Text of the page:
Government policy-makers are also handicapped by the lack of data. There is no single source of reliable data about national averages on closed claims or any of the other parameters needed to inform public policy decision-making. State insurance departments do not require insurance companies to provide the data, despite the National Association of Insurance Commissioners’ longstanding approval of a form designed to report closed claims. The data that do exist are scattered, and may apply only to short time periods or a single state.

Piecing together published data from various sources, such as studies based on the Federal government’s National Practitioner Data Bank (NPDB),individual state reports, and the Consumer Federation of America, provides some insight. The report offers the following observations:

·         According to the Consumer Federation of America, less than 30% of those whose malpractice claims close (reach a final conclusion) receive any payment at all.

·         A sampling of various single-state reports shows that average payments to those plaintiffs who receive anything have ranged between $107,000 and $410,000 in recent years. This is considerably lower than the frequently-cited large-loss figures from JVR.

·         Payments on claims that were settled out of court appear to be roughly half those on cases that are settled in court.

·         However, well under half of plaintiffs who go to court get anything at all.

·         Punitive damages are awarded in only 1.1 percent of cases involving medical malpractice payments.

·         The recent spike in medical liability premiums was caused by the insurance cycle, not by increased numbers of new claims or “skyrocketing” jury verdicts.

It is incorrect to extrapolate from JVR’s large-claim data to make any statements about trial lawyers’ incomes. Contingency fee legal practice, which is common in the tort system, is always a gamble for plaintiff lawyers. They put up their time and out-of-pocket expenses for all cases. They receive payment out of the final award monies, but in zero-settlement cases, which are the majority, the plaintiffs and their attorneys receive nothing; in fact, in these cases the attorneys lose money.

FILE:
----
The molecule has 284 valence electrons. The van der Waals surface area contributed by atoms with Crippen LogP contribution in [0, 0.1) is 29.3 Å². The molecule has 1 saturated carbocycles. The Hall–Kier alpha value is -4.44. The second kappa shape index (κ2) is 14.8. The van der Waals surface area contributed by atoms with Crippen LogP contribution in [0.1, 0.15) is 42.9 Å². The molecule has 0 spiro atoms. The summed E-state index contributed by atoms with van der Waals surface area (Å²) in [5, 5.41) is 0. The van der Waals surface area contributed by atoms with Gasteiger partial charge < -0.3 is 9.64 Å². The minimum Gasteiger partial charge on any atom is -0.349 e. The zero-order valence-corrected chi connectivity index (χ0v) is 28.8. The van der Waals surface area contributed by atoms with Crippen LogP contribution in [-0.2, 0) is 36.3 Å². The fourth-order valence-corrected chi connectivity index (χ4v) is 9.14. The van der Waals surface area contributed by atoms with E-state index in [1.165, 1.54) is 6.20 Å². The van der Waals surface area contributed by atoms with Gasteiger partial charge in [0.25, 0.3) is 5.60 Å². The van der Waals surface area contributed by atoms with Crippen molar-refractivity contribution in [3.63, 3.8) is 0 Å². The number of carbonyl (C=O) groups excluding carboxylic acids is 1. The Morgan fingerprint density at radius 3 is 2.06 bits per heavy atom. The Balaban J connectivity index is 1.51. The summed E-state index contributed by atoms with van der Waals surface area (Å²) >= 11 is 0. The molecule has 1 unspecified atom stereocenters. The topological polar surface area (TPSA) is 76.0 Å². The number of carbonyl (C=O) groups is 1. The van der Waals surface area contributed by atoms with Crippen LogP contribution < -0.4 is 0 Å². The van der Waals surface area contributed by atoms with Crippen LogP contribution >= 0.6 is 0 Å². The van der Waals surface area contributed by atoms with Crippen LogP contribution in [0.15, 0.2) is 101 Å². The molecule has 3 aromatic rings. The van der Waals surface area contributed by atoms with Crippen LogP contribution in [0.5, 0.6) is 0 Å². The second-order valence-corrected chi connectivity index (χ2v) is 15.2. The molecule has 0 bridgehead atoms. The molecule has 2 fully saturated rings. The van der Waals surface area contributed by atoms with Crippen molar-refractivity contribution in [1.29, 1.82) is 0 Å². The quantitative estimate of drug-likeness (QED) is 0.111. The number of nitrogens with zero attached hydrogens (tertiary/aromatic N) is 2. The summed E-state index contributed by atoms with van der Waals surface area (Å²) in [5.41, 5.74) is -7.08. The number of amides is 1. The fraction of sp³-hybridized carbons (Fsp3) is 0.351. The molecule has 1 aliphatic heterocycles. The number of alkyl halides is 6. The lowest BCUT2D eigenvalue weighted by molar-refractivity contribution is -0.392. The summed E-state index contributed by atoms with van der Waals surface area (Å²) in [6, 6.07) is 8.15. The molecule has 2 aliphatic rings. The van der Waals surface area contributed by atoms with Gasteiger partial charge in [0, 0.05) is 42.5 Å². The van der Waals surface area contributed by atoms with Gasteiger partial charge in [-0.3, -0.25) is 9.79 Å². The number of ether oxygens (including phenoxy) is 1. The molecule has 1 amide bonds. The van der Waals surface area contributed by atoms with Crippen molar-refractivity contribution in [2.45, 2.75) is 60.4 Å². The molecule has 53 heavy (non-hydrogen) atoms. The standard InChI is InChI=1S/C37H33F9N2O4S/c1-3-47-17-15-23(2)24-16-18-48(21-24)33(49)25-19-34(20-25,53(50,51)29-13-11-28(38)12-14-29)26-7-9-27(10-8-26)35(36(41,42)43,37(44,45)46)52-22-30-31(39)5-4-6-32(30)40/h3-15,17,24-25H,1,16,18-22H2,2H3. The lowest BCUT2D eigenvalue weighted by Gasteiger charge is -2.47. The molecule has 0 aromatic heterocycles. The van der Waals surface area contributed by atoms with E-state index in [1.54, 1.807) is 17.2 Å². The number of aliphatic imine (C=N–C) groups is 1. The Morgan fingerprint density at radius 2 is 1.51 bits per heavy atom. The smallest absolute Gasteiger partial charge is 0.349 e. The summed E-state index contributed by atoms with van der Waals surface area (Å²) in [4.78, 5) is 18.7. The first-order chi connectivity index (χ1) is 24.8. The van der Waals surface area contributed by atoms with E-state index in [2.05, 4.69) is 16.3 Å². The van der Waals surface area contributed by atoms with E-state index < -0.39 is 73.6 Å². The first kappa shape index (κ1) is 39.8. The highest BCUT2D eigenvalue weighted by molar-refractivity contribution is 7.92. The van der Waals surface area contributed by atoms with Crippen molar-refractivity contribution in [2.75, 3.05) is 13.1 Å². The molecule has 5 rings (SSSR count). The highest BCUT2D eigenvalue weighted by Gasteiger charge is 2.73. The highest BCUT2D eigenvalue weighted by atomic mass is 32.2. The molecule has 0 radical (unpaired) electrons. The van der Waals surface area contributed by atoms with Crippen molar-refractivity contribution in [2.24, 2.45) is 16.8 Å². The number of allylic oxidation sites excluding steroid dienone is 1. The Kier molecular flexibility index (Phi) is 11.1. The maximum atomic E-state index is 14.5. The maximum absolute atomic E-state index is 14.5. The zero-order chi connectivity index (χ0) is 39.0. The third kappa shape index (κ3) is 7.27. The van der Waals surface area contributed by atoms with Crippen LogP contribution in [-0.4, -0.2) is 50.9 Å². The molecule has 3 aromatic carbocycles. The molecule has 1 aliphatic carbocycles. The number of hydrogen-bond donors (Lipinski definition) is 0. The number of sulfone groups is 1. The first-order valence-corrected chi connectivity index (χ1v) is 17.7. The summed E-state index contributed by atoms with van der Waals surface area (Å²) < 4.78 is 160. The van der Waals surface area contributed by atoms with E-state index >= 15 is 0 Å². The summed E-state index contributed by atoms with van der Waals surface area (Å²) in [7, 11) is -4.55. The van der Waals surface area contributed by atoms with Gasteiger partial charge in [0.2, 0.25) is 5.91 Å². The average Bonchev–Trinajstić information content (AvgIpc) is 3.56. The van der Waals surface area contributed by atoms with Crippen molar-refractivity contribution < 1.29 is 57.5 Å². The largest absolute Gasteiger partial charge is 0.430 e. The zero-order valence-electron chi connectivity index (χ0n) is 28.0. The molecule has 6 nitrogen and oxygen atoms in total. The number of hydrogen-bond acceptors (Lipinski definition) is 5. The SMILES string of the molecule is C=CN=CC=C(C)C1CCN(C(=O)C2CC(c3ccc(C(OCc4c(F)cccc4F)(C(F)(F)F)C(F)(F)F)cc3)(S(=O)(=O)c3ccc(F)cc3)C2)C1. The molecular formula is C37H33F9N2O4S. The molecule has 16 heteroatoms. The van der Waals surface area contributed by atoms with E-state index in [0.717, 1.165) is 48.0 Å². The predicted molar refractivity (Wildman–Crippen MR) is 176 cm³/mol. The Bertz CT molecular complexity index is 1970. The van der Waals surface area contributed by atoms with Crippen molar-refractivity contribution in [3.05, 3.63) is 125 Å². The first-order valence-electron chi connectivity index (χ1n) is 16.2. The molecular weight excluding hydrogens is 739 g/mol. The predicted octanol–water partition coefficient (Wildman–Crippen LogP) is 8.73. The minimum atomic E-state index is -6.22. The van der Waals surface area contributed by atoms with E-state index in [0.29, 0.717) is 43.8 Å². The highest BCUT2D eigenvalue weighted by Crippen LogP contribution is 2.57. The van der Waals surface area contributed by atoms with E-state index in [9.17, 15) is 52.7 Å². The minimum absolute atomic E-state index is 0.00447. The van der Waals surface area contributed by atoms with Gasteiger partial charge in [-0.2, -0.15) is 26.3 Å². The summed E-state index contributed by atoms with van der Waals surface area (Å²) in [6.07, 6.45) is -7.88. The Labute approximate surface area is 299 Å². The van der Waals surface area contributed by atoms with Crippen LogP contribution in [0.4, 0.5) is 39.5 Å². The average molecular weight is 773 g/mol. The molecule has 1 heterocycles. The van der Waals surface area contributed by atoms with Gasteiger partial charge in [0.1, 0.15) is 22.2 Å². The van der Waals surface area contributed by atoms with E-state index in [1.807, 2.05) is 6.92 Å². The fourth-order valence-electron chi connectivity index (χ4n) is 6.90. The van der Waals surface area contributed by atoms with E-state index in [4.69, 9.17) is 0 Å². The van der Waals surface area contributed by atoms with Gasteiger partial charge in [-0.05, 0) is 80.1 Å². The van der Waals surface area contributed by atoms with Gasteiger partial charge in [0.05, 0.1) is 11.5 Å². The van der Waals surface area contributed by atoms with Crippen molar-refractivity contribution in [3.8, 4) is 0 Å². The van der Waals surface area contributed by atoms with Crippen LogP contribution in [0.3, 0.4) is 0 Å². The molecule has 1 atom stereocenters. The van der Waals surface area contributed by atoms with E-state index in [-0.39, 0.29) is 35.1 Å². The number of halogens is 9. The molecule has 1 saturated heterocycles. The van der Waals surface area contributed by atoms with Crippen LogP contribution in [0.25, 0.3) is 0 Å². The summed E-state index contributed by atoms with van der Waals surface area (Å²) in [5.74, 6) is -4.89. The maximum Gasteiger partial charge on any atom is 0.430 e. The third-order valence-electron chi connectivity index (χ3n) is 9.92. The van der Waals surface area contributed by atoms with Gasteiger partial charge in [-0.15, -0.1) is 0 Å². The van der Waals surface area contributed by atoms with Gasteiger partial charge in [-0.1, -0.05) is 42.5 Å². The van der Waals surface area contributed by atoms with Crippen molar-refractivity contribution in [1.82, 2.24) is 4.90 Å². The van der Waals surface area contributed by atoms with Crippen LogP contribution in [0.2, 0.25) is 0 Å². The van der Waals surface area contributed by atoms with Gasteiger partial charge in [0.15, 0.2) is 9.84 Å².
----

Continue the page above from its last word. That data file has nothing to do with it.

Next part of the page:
In short, public officials and the media should be aware of the limitations of JVR data and not regard them as having any validity for describing “averages” or trends in malpractice outcomes. For the same reason, they should reject the use of such large-claims JVR data presented by “tort reform” advocates.

With medical malpractice a hot political issue, there is a clear need for adequate data on which to base public policy decisions regarding increasing medical costs.  Even insurance company representatives admit that the changes being advocated by the “tort reform” movement are not expected to result in much, if any, decrease in the cost of medical care. The many issues other than medical malpractice awards (such as an increasing number of medical procedures and an aging population) that are driving factors in rising medical costs to date have not gotten adequate attention and medical costs can be expected to continue to rise

The public has a stake in the medical liability system and the public should expect that policy will be based on accurate information.  Complete data should be collected systematically about numbers and types of malpractice cases filed, case outcomes, and closed case results for the nation as well as individual states. Such data could be used by health policy planners, epidemiologists, insurance companies and lawyers to study the nature, causes and prevention of medical errors and identify potentially risky new medical procedures. Individual case data could be used by medical boards to identify physicians with exceptionally high numbers of malpractice claims against them.

Doctors, lawyers, insurance companies, and policy makers, as well as the public should welcome data that are accurate and appropriate for addressing the real questions that exist about medical malpractice and its effects on society. In the long run, policy that is based on accurate data can be expected benefit all parties.